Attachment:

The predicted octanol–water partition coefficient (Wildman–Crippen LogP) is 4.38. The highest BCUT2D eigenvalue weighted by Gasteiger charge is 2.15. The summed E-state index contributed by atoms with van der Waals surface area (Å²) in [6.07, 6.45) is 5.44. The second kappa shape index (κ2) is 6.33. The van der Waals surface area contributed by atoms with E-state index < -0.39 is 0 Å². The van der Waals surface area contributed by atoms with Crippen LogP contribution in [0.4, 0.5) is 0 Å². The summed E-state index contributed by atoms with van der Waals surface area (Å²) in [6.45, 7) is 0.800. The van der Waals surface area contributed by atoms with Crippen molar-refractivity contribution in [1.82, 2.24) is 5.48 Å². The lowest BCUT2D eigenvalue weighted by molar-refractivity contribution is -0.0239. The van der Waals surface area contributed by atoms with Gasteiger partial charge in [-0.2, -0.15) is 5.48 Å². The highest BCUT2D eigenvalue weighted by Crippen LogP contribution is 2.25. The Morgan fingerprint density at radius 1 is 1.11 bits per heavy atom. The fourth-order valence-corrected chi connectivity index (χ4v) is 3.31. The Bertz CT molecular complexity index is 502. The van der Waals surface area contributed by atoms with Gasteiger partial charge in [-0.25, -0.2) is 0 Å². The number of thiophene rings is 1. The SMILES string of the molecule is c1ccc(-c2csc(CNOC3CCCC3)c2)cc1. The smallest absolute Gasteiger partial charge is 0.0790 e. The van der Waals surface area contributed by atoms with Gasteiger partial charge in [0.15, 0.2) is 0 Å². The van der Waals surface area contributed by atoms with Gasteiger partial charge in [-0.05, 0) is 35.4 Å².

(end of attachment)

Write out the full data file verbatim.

The predicted octanol–water partition coefficient (Wildman–Crippen LogP) is 4.38. The highest BCUT2D eigenvalue weighted by Gasteiger charge is 2.15. The summed E-state index contributed by atoms with van der Waals surface area (Å²) in [6.07, 6.45) is 5.44. The second kappa shape index (κ2) is 6.33. The van der Waals surface area contributed by atoms with E-state index < -0.39 is 0 Å². The van der Waals surface area contributed by atoms with Crippen LogP contribution in [0.4, 0.5) is 0 Å². The summed E-state index contributed by atoms with van der Waals surface area (Å²) in [6.45, 7) is 0.800. The van der Waals surface area contributed by atoms with Crippen molar-refractivity contribution in [1.82, 2.24) is 5.48 Å². The lowest BCUT2D eigenvalue weighted by molar-refractivity contribution is -0.0239. The van der Waals surface area contributed by atoms with Gasteiger partial charge in [-0.2, -0.15) is 5.48 Å². The highest BCUT2D eigenvalue weighted by Crippen LogP contribution is 2.25. The Morgan fingerprint density at radius 1 is 1.11 bits per heavy atom. The fourth-order valence-corrected chi connectivity index (χ4v) is 3.31. The Bertz CT molecular complexity index is 502. The van der Waals surface area contributed by atoms with Gasteiger partial charge in [-0.25, -0.2) is 0 Å². The number of thiophene rings is 1. The SMILES string of the molecule is c1ccc(-c2csc(CNOC3CCCC3)c2)cc1. The smallest absolute Gasteiger partial charge is 0.0790 e. The van der Waals surface area contributed by atoms with Gasteiger partial charge in [0.15, 0.2) is 0 Å². The van der Waals surface area contributed by atoms with Gasteiger partial charge in [-0.05, 0) is 35.4 Å².